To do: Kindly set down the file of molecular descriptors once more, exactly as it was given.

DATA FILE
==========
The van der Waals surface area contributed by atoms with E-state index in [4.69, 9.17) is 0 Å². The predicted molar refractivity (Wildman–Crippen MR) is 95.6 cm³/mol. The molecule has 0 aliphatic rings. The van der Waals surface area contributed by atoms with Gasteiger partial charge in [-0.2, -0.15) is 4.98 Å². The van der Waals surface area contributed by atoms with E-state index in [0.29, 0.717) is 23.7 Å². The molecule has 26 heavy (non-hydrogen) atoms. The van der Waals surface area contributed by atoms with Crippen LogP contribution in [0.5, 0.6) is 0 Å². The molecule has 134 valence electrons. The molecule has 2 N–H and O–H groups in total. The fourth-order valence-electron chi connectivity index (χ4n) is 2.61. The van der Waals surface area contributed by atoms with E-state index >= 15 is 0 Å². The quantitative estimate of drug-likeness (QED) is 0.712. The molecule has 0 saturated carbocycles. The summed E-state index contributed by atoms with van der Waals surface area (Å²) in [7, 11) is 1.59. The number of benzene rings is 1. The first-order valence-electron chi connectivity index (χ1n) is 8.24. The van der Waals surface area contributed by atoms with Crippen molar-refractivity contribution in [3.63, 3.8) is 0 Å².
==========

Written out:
The van der Waals surface area contributed by atoms with E-state index in [4.69, 9.17) is 0 Å². The predicted molar refractivity (Wildman–Crippen MR) is 95.6 cm³/mol. The molecule has 0 aliphatic rings. The van der Waals surface area contributed by atoms with Gasteiger partial charge in [-0.2, -0.15) is 4.98 Å². The van der Waals surface area contributed by atoms with E-state index in [0.29, 0.717) is 23.7 Å². The molecule has 26 heavy (non-hydrogen) atoms. The van der Waals surface area contributed by atoms with Crippen LogP contribution in [0.5, 0.6) is 0 Å². The molecule has 134 valence electrons. The molecule has 2 N–H and O–H groups in total. The fourth-order valence-electron chi connectivity index (χ4n) is 2.61. The van der Waals surface area contributed by atoms with E-state index >= 15 is 0 Å². The quantitative estimate of drug-likeness (QED) is 0.712. The molecule has 0 saturated carbocycles. The summed E-state index contributed by atoms with van der Waals surface area (Å²) in [7, 11) is 1.59. The number of benzene rings is 1. The first-order valence-electron chi connectivity index (χ1n) is 8.24. The van der Waals surface area contributed by atoms with Crippen molar-refractivity contribution in [3.63, 3.8) is 0 Å².